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UTC head football coach Russ Huesman paces the sidelines during the Mocs' home football game against the Mercer Bears at Finley Stadium on Saturday, Oct. 8, 2016, in Chattanooga, Tenn.

Before Russ Huesman became the University of Tennessee at Chattanooga head football coach tasked with helping his defense stop The Citadel's triple-option offense this coming Saturday, he once was a UTC defensive back attempting to slow Arkansas State's wishbone attack and its future NFL running back Maurice Carthon.

"The game was in Jonesboro (Ark.)," Huesman recalled of that 1981 contest. "It rained hard all day. The water was around our ankles. Nobody could do anything on offense. We won 3-2. But if it had been a dry day, they might have scored 70 on us. That offense and Carthon were that good."

Unfortunately for Huesman's Mocs, there's currently no more than a 10 percent of rain when No. 3 UTC visits No. 8 The Citadel this weekend in a Football Championship Subdivision showdown of unbeaten Southern Conference foes.

"It'll be a bloodbath out there on both sides of the ball," Huesman said Tuesday of the physical play he expects to be on display inside the Bulldogs' Johnson Hagood Stadium. "The triple option's hard to prepare for in one week. (long pause) It's hard to prepare for in six weeks."

No one need look further than Navy's 46-40 victory over previously unbeaten and former No. 6 Houston last Saturday to understand how a wishbone style offense can wreck the dreamiest of seasons.

Viewed as a possible dark horse to crash the FBS four-team format before that game, Houston must now hope for a win over Louisville on Thursday, Nov. 17, if they expect to have any shot at a top-tier bowl.

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This isn't to say that UTC probably has to worry about making the 24-team FCS playoff should it fall to The Citadel. Assuming the Mocs don't lose another game after that one until traveling to top-ranked Alabama on Nov. 19, the school should earn its third straight playoff bid and might still possibly host a second-round game if The Citadel's only loss from this point forward comes at North Carolina on that same Nov. 19.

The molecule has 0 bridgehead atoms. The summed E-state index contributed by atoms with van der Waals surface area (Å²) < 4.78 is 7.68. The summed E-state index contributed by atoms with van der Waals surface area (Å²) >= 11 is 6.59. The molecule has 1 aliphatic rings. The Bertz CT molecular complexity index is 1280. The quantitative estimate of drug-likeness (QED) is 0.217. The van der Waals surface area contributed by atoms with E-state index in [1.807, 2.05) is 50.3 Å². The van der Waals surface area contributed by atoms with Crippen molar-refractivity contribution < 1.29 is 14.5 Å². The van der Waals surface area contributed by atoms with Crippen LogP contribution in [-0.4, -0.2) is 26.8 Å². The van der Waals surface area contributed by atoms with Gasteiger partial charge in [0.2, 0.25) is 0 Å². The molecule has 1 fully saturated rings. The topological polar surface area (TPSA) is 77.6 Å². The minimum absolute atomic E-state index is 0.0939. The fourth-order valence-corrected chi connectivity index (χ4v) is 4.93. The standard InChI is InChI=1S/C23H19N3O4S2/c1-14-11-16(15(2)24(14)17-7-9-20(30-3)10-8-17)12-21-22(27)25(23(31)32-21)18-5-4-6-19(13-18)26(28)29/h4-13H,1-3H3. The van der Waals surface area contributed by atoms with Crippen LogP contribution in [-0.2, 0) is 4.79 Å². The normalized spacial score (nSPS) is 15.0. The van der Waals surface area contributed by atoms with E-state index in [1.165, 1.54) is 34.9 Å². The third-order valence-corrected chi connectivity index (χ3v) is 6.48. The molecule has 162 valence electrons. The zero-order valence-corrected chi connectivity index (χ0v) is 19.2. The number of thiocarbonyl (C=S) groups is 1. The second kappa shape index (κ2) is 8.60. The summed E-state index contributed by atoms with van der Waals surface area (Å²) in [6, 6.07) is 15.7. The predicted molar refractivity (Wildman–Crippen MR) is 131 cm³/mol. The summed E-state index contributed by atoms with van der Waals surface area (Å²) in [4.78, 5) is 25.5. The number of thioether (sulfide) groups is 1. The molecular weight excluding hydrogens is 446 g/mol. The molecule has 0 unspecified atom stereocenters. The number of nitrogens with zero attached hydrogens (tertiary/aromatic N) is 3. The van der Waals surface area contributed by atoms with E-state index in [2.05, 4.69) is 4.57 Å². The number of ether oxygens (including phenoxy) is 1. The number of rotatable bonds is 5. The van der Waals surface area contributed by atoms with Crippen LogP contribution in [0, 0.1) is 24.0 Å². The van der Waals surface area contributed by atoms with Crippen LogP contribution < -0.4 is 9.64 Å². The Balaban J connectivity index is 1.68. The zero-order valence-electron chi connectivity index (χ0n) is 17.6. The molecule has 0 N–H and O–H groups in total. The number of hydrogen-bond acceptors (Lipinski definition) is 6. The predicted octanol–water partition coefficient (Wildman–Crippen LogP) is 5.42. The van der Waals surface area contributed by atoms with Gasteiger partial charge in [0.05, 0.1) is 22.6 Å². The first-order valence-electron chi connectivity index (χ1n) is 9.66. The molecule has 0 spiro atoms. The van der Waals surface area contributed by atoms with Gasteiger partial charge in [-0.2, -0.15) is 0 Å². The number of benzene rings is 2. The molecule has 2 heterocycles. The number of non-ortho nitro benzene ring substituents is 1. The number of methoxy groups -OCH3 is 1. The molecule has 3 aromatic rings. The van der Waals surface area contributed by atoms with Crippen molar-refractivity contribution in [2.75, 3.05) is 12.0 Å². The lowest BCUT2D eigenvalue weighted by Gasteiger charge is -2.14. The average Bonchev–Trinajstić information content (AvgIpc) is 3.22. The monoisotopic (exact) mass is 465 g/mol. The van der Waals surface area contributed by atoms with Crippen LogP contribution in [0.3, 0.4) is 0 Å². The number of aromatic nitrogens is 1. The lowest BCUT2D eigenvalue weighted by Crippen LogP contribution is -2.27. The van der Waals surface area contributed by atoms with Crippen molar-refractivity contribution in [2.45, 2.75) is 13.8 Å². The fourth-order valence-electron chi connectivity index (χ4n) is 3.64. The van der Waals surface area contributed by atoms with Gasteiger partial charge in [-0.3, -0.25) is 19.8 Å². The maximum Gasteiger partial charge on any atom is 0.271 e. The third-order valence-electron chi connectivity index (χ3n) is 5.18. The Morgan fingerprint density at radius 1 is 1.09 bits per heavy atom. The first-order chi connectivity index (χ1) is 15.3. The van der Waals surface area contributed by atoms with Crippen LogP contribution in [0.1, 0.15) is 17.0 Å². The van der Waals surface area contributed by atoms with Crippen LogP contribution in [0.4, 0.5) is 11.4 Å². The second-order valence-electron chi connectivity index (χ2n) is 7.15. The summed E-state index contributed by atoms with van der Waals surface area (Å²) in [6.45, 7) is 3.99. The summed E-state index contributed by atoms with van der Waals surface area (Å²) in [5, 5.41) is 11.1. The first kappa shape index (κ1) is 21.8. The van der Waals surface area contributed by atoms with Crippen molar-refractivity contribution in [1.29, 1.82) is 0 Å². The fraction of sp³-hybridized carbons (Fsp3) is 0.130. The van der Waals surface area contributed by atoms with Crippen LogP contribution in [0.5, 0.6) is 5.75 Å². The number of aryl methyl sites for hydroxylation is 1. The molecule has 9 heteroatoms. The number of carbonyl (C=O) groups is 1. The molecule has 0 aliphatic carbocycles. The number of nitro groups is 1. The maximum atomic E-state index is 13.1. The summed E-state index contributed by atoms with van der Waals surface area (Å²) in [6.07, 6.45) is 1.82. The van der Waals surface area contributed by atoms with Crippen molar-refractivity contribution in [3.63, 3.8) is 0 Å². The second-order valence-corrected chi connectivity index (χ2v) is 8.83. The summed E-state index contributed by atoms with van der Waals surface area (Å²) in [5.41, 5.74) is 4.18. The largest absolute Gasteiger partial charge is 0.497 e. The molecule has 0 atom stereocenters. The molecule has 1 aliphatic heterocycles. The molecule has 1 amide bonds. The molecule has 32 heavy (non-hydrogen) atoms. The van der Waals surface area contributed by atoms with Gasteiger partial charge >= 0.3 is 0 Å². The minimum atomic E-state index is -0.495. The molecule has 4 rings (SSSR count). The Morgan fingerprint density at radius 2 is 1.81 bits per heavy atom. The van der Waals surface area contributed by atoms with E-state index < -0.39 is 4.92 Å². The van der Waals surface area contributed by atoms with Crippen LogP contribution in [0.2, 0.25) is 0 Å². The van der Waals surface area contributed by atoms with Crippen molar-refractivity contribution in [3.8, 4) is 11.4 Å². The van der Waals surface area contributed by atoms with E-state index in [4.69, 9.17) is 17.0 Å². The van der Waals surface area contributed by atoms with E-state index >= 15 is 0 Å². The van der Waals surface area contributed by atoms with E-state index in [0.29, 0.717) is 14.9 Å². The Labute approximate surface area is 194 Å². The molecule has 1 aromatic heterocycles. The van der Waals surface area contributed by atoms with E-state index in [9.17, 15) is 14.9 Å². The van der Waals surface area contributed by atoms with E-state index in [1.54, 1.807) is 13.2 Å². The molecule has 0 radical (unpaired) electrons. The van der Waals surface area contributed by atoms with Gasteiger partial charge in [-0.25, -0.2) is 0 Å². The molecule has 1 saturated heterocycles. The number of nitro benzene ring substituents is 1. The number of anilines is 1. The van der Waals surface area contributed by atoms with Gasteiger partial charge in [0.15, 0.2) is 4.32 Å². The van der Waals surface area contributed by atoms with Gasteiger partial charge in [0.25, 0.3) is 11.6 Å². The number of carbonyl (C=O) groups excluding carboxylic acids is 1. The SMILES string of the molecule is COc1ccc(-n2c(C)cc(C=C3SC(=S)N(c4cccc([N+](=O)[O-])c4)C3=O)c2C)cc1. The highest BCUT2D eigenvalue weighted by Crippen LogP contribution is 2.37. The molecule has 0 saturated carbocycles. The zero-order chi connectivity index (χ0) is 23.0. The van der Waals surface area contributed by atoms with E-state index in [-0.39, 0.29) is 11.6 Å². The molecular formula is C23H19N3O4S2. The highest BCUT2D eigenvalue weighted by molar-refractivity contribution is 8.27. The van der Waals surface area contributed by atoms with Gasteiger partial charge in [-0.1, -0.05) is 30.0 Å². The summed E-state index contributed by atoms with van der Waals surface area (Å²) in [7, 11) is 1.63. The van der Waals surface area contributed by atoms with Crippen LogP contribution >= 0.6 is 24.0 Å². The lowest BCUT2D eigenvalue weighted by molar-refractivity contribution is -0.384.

Still, a UTC win would tie the 1968 team that finished 9-1 for the best start in school history (7-0). Beyond that, it would all but wrap up a fourth straight won-or-shared SoCon title and probably assure the Mocs of hosting at least one playoff game.

Nor do the Mocs sound like they're taking anything for granted.

"We know they're a top-10 team," said junior noseguard Taylor Reynolds. "We remember how they beat South Carolina at the end of last season. That really made our conference look good, but it also shows how good they are."

The Bulldogs are undeniably good, especially on offense, where they've averaged 497 rushing yards in their last three contests. The Citadel's 559 rushing yards against North Greenville are the most accumulated in a single game by an FCS team all season.

And just in case you think their strength is offense alone, their eight sacks against Western Carolina are the most by a SoCon team all season and tied for the most in FCS.

Yet as impressive as The Citadel is running the triple option, as well as Navy and the other service academies so often perfectly execute option football, Huesman believes there's one very good reason so few schools run it, especially at the FBS level.

"Just look at Clemson's defense against Georgia Tech (and the triple option) a couple of weeks ago," Huesman said of the Tigers' 26-7 win. "With that kind of speed, they'll chase you down. There's nowhere to run. When you're talking about a Power Five conference team, I'm just not sure you can win a national championship today running the triple option."

But you can certainly win a big game here and there, as The Citadel proved last season against South Carolina or Navy proved last week against Houston.

And because of that, Huesman is understandably concerned about the Bulldogs.

"I think our players and their players like this (game)," Huesman said of this battle of top-10 FCS foes. "For them it's fun. But for me, I've already got a sore neck from the stress."

For that reason alone — though Hurricane Matthew made sure the east coast of South Carolina is no longer as desperate for rain as the Tennessee Valley — if anyone sees the Mocs doing a rain dance at their Charleston hotel Saturday morning, the request probably came from their head coach.

Contact Mark Wiedmer at mwiedmer@timesfreepress.com.

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